In most cases, stock brokers have to travel to the MSE offices where the daily trade is done to see if shareholders of listed companies are offering any of their stock for trade.
Speaking to Capital FM, Chief Operations Manager of the MSE, Esnat Chilije disclosed that they want to make the process of trading on the bourse more effective and efficient.
Chilije adds that the automation is likely to improve liquidity on the exchange.
The Operations Manager added that the MSE is currently devising ways to entice more people to buy shares form companies listed on the local stock market as it can help them attain financial stability.
“Every person has the capacity to buy shares from MSE despite living id different financial levels,” Chilije said.
There are over ten companies listed on the local bourse, these include First Merchant Bank, Telekom Networks Malawi, Standard Bank and Illovo Sugar Company.
The Malawi Stock Exchange has been in existence since 1994 but started equity trading in November 1996 when it first listed National Insurance Company Limited (NICO).
Prior to the listing of the first company, the major activities that were being undertaken were the provision of a facility for secondary market trading in Government of Malawi securities namely; Treasury Notes and Local Registered Stock.
Mobile phone network and ICT service provider-TNM is looking forward to closing the year on a high note with an anticipated high margin profit growth.
In their trading statement notice for the last half of the year 2017, the telecommunications Company Secretary Christina Mwansa discloses that they expect a 60 percent profit increase.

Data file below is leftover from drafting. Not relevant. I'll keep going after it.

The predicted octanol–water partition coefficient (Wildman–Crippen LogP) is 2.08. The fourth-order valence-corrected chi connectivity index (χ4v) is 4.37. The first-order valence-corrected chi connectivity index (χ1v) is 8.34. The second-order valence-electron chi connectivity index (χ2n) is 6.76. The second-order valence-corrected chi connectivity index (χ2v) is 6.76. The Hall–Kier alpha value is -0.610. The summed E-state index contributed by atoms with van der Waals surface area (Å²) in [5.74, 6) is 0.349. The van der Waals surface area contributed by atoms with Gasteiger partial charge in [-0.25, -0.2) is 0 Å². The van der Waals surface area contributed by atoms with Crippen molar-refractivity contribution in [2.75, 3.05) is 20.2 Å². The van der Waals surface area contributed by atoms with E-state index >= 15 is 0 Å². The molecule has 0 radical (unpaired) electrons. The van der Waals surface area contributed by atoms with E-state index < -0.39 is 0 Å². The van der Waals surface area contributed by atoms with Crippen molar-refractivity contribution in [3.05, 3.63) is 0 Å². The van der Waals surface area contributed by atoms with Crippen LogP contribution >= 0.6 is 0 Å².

The statement, which is in fulfilment of Malawi Stock Exchange listing requirements, comes after the company also post an impressive profit in the first half of the year.
As at the end of June 2017, TNM registered a half year profit of 4.7 Billion Kwacha, which was over twice their annual returns for 2016 where they made 8.2 Billion Kwacha, putting them amongst the companies that performed well this year.
Mwansa however stresses that the expected 60 percent profit after tax growth financial statement, have not yet been audited.
A consolidated financial statement for the firm is expected to be made public by March next year following the board’s approval.
Imports into the country are said to have gone down evidenced by low import tax recorded by the Malawi Revenue Authority (MRA).
Imports have for a long time been the country’s major trade problem affecting the economy.
Malawi continues to have a wide trade deficit with exports remaining lower than what enters the country’s borders.
Speaking to Capital FM Tax Authorities say during this time of the year imports tend to shift towards agriculture hence minimising the overall import goods.
This has seen import tax, especially VAT going down.
The same has been seen in Import Duty which has also missed its MK7.6 Billion target, as only MK6.9 Billion has been realised due to a drop in dutiable goods.
But Director of Corporate Affairs for the MRA Steve Kapoloma tells Capital FM that they are optimistic of meeting the expected targets as the financial year progresses.
Meanwhile, the Malawi Confederation of Chambers of Commerce and Industry has requested for a revision of some important Acts governing export of goods.
These include control of goods Act and Special crop Act.
The decision has been arrived at following complaints that the ban on Maize export was lifted too late when farmers had already fetched low prices for the grain.
According to Karl Chokhotho, President for the MCCCI, revision of the Acts will go a long way in ensuring that farmers are selling their commodities at a fair price.
The top exports of Malawi are Raw Tobacco ($702M), Dried Legumes ($111M), Raw Sugar ($85.4M),Tea ($73M) and Raw Cotton ($25.6M).
The top export destinations of Malawi are Belgium-Luxembourg ($159M), Germany ($147M), India ($101M), South Africa ($75.2M) and the United States ($72.3M).
The top import origins are South Africa ($449M), China ($309M), India($238M), the United Arab Emirates ($236M) and Zambia ($119M).